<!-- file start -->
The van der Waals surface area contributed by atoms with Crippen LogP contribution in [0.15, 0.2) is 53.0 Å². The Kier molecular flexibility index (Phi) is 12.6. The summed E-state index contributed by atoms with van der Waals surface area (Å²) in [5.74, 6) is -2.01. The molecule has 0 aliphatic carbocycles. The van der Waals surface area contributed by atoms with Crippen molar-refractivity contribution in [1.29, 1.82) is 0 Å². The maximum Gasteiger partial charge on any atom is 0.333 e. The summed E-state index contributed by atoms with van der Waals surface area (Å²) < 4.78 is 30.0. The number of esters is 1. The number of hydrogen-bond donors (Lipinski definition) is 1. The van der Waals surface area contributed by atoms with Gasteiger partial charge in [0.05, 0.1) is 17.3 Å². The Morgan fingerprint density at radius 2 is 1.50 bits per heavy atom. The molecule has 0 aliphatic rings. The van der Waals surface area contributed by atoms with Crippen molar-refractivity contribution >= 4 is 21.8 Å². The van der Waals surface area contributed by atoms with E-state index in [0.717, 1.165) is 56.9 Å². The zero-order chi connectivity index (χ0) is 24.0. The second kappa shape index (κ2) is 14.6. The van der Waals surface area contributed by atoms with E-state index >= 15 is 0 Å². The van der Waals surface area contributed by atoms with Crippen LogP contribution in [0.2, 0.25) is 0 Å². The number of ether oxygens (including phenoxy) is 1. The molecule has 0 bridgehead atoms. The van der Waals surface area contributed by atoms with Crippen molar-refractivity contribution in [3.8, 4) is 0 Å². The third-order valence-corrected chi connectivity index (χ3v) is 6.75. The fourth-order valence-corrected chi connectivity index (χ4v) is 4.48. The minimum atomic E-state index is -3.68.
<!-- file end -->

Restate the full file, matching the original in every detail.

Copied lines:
The van der Waals surface area contributed by atoms with Crippen LogP contribution in [0.15, 0.2) is 53.0 Å². The Kier molecular flexibility index (Phi) is 12.6. The summed E-state index contributed by atoms with van der Waals surface area (Å²) in [5.74, 6) is -2.01. The molecule has 0 aliphatic carbocycles. The van der Waals surface area contributed by atoms with Crippen molar-refractivity contribution in [1.29, 1.82) is 0 Å². The maximum Gasteiger partial charge on any atom is 0.333 e. The summed E-state index contributed by atoms with van der Waals surface area (Å²) < 4.78 is 30.0. The number of esters is 1. The number of hydrogen-bond donors (Lipinski definition) is 1. The van der Waals surface area contributed by atoms with Gasteiger partial charge in [0.05, 0.1) is 17.3 Å². The Morgan fingerprint density at radius 2 is 1.50 bits per heavy atom. The molecule has 0 aliphatic rings. The van der Waals surface area contributed by atoms with Crippen molar-refractivity contribution >= 4 is 21.8 Å². The van der Waals surface area contributed by atoms with E-state index in [0.717, 1.165) is 56.9 Å². The zero-order chi connectivity index (χ0) is 24.0. The second kappa shape index (κ2) is 14.6. The van der Waals surface area contributed by atoms with E-state index >= 15 is 0 Å². The van der Waals surface area contributed by atoms with Crippen LogP contribution in [0.2, 0.25) is 0 Å². The number of ether oxygens (including phenoxy) is 1. The molecule has 0 bridgehead atoms. The van der Waals surface area contributed by atoms with Crippen molar-refractivity contribution in [3.8, 4) is 0 Å². The third-order valence-corrected chi connectivity index (χ3v) is 6.75. The fourth-order valence-corrected chi connectivity index (χ4v) is 4.48. The minimum atomic E-state index is -3.68.